Alerting systems, Logicmonitor and/or alternatives
mel at beckman.org
Wed Jan 28 18:40:19 UTC 2015
The value proposition of all cloud services is that you get instant technical capability without building your own infrastructure. I see cloud NMS services like LogicMonitor and Spiceworks as a good deal for small organizations without their own IT people. But for all the reasons you give, the model doesn't scale very well.
For network professionals, the value of self-managed internal monitoring infrastructure far outweighs the temporary ease and low cost of cloud monitoring. In particular, commercial monitoring offerings, such as Intermapper, PRTG, and SolarWinds, are extremely cost effective for business network operations. Their cost is easily justifiable, especially if you have a busy staff. Yes, you can get many of the commercial tool capabilities in open source projects such as OpenNMS and Cacti. But as you note, they can be a pain to configure, and if your labor is worth anything, the commercial options are usually a better deal.
One exception I've found recently is Mikrotik's The Dude, which is free, but not FOSS. It's fully graphical, is straightforward to install and configure. It has a client/server architecture like Intermapper, but doesn't run natively on as many platforms (Windows only; other OSes must use emulation). Although it works with any SNMP device, it has special support for Mikrotik, since Mikrotik devised it.
To recap, I think cloud monitoring is pointless for managing inside networks for any organization having a reasonably capable IT staff.
On Jan 28, 2015, at 10:06 AM, Jay Hennigan <jay at west.net>
> I know that this topic has been kicking around for at least a decade,
> but wanted to get current opinions of other network operators. Most of
> us have explored Nagios, MRTG, and several front-ends for MRTG.
> We are looking into a new player in the space called Logicmonitor. They
> have a very functional and easy to navigate front end and configuration
> tool, and I very much like the look-and-feel of their product.
> What I don't like is that they only offer it as a cloud-based service.
> Internal probes tie in to a "collector" which we maintain. The collector
> then phones home over the Internet to their hosted service periodically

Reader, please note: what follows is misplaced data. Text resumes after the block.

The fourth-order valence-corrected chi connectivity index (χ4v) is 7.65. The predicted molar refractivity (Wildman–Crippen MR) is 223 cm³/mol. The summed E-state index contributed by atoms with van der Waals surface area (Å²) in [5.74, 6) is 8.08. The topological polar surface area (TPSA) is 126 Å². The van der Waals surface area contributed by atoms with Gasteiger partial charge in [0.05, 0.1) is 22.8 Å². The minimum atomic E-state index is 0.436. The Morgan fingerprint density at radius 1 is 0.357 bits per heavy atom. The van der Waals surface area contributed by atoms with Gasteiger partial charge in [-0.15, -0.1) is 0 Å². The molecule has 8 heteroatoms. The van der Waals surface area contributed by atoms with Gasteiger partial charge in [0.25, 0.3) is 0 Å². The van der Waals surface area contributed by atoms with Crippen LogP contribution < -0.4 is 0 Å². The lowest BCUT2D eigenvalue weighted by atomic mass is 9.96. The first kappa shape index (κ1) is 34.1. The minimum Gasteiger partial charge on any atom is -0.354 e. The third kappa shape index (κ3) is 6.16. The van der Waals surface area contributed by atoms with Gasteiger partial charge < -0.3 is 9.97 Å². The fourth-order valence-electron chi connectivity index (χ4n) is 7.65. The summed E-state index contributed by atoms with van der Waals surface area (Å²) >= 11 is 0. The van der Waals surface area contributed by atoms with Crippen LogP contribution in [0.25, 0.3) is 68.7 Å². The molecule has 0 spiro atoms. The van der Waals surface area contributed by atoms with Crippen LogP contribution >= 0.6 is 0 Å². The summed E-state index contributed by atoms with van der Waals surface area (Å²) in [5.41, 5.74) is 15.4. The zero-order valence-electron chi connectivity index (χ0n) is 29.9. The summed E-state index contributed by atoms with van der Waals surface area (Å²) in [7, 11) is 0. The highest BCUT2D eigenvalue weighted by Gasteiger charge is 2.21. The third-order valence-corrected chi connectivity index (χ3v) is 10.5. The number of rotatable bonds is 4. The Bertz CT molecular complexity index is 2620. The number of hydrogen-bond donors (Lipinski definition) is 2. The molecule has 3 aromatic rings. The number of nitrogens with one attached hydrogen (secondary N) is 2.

> and they remotely analyze the data and generate alerts, plot graphs, etc.
> From a technical standpoint this adds more points of failure in series,
> will cause missed alerts if their cloud-based service goes down (who is
> guarding the guards?) will cause false alarms if their service is still
> up but can't reach the collector, and doesn't give us a full view under
> the hood.
> Of course their sales guys are giving us "Our time and energy is
> dedicated to reliability" and "professionally managed multi-carrier
> highly secure data centers" language to encourage the warm fuzzies.
> From a scalability standpoint we incur ever-increasing recurring costs
> as we grow and add monitored devices and services.
> What's the collective opinion here? Is anyone using them or a similar
> service? Are there non-cloud-based alternatives that are relatively easy
> to set up and manage? We've explored Zabbix, Nagios, MRTG and its
> various wrappers, and Intermapper. Anything else new on the horizon that
> has a GUI front-end that is configurable without a lot of scripting
> experience, etc.?
> We would love to buy something that works for us and pay a reasonable
> price for it, but I'm not particularly interested in the equivalent of
> renting a time-share in order to monitor our networks.
> Jay Hennigan - CCIE #7880 - Network Engineering - jay at impulse.net
> Impulse Internet Service - http://www.impulse.net/
> Your local telephone and internet company - 805 884-6323 - WB6RDV
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